Cervicogenic Dizziness, or also known as Cervical Vertigo, can have many definitions.  In fact, we provide all of the various definitions noted in the research in our Cervicogenic Dizziness Course.  We bring this topic up in our introduction to explain to clinicians that they will see a ton of different definitions out there!

The definitions vary from each discipline, including the physical therapists, neurosurgeons, and acupuncturists.  It can be confusing!

Nevertheless, here are 3 of the top used definitions:

  1. Illusory motion deriving from a disturbance in the neck
  2. A non-specific sensation of altered orientation in space and disequilibrium originating from abnormal afferent activity from the neck.
  3. Non-rotary dizziness is described as imbalance or unsteadiness and is related to movements or positions of the neck.

What you will find in any modern definition of Cervicogenic Dizziness is that there is a temporal relationship between the symptoms and neck movements, pain or physical findings.  The latter part of the definition is still vague as I would suggest you can still have Cervicogenic Dizziness even if you do not have “pain”.

Why?  Well, that is a longer conversation and for a future post.


You can learn more about the screening and treatment process of Cervicogenic Dizzinesss through Integrative Clinical Concepts, where the author and his wife, a Vestibular Specialist, teach a 2-day course.  Pertinent to this blog post, the first day provides the most up-to-date evidence review from multiple disciplines to diagnose through the “Optimal Sequence Algorithm” to assist in ruling out disorders and ruling in cervical spine, including determining if single or double entity exists.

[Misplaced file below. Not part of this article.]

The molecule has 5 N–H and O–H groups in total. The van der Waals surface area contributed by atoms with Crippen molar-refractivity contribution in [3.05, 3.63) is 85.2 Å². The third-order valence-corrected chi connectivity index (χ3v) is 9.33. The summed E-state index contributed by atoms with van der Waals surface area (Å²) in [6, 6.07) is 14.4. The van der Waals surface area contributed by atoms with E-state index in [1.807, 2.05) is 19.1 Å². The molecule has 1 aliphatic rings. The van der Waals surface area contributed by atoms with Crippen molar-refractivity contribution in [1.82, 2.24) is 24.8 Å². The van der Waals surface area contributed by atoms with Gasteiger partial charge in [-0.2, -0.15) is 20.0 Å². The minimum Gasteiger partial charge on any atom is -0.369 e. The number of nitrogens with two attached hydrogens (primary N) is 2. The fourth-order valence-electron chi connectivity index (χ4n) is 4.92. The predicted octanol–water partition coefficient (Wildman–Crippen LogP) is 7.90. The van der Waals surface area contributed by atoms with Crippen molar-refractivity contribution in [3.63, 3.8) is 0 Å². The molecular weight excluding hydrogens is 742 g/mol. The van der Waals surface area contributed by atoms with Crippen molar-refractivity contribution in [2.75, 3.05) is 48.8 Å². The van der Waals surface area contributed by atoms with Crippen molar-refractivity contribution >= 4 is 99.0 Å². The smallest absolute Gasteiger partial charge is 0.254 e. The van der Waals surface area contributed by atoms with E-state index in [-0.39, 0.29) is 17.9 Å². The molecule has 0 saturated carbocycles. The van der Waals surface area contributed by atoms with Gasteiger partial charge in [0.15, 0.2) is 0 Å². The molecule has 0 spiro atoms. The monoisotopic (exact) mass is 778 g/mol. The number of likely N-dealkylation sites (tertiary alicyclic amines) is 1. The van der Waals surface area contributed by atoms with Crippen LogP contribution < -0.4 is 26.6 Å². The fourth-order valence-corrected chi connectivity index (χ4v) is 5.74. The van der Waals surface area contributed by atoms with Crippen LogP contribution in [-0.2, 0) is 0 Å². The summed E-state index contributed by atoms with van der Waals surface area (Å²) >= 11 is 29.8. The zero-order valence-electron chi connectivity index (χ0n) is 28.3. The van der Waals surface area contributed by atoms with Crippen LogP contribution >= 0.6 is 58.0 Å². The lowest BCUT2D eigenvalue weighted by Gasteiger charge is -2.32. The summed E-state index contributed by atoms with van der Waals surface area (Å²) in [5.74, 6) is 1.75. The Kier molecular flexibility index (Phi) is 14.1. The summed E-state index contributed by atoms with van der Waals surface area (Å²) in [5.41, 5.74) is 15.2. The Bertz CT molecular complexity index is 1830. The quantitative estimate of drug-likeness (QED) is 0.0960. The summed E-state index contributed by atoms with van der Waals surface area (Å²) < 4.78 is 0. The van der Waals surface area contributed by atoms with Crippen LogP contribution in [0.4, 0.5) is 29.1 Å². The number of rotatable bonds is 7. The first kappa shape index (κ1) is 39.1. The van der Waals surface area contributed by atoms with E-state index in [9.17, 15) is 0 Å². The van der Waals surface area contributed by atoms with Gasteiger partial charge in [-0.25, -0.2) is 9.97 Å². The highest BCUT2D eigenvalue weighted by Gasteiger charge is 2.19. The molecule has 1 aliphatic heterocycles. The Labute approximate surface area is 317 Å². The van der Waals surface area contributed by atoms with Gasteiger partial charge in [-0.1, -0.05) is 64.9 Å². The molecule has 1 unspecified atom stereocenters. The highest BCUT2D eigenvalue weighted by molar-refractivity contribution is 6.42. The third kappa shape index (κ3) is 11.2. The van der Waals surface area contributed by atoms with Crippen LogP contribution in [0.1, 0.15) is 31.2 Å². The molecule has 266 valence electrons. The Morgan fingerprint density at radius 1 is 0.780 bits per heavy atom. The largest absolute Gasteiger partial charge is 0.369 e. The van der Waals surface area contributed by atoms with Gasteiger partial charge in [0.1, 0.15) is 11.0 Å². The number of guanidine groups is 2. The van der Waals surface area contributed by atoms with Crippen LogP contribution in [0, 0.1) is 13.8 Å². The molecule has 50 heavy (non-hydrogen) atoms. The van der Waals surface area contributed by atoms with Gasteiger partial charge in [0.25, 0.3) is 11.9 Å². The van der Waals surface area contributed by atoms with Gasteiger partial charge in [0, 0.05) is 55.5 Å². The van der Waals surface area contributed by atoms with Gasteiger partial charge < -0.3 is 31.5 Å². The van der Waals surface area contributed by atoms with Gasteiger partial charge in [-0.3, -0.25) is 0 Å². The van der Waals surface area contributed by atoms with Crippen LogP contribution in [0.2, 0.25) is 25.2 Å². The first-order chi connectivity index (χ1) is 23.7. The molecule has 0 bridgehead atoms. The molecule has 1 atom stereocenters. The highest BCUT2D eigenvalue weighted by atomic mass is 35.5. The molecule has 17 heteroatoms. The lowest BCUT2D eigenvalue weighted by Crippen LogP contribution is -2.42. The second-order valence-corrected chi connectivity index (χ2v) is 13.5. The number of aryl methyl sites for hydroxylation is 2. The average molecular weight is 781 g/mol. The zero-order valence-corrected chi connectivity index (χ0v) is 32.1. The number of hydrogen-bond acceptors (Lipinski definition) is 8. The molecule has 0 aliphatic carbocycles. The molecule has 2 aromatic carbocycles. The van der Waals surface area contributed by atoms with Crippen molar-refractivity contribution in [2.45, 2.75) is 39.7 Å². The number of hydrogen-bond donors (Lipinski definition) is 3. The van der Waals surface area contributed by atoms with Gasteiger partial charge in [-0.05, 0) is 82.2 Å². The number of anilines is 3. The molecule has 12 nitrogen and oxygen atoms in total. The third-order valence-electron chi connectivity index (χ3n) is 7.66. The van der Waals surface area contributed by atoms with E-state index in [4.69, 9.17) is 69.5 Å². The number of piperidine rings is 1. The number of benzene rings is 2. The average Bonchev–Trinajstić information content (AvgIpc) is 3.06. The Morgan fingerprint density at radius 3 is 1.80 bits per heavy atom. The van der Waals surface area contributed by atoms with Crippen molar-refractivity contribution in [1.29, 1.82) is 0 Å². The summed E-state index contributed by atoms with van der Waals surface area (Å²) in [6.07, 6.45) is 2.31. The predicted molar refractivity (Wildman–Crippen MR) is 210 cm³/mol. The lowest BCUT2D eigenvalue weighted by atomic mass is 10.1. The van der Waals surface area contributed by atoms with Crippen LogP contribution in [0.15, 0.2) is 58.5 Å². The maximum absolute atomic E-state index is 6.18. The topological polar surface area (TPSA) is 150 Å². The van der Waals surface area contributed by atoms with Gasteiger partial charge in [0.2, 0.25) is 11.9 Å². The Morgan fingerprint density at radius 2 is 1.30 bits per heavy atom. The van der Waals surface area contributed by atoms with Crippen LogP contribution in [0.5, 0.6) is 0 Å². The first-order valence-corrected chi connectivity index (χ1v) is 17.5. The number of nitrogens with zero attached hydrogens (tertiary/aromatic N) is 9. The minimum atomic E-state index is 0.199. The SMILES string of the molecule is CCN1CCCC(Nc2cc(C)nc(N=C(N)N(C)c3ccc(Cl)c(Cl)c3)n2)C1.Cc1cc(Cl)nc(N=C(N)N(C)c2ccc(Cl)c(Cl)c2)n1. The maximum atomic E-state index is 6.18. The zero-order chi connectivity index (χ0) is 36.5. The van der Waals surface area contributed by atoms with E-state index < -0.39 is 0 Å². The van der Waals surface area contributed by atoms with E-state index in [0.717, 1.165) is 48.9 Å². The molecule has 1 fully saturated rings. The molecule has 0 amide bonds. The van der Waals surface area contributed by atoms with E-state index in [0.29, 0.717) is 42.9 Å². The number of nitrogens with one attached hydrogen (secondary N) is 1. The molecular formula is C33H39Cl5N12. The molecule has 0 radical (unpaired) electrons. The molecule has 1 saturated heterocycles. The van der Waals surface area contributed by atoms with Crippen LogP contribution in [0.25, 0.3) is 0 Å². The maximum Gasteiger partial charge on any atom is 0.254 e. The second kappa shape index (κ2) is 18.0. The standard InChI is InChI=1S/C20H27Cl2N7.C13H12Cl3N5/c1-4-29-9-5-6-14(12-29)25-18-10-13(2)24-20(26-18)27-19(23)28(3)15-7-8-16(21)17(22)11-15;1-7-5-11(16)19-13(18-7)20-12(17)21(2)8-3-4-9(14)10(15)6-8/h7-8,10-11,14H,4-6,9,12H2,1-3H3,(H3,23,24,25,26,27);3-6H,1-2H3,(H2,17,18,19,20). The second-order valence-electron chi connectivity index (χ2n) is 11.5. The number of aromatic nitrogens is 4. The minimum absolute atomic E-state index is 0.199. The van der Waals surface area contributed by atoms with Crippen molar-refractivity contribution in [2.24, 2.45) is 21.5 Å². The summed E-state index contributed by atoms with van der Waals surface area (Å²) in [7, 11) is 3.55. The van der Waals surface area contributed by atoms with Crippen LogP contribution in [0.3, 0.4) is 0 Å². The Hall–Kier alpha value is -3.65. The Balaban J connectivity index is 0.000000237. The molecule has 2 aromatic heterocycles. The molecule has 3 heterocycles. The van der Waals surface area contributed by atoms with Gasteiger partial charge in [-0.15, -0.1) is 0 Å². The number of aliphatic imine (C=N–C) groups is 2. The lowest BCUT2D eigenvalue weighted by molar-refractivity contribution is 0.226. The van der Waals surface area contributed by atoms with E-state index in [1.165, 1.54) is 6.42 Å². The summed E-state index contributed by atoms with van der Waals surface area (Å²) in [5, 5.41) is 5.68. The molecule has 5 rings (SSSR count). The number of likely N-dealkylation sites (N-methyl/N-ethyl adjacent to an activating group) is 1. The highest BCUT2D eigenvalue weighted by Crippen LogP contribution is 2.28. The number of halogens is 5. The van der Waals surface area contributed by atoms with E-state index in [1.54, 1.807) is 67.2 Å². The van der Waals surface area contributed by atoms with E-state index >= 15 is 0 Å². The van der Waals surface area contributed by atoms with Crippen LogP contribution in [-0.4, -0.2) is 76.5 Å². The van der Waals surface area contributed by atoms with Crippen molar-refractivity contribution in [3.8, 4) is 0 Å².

If you would like to host a course for your staff (either a vestibular, neuro, sports or ortho clinic), please do not hesitate to contact me at harrisonvaughanpt@gmail.com for prices and discounts.

Sign up for more emails on this topic by clicking here

Authors

Harrison N. Vaughan, PT, DPT, OCS, Dip. Osteopracic, FAAOMPT    

Instructor: Cervicogenic Dizziness for Integrative Clinical Concepts

Danielle N. Vaughan, PT, DPT, Vestibular Specialist  

Instructor: Cervicogenic Dizziness for Integrative Clinical Concepts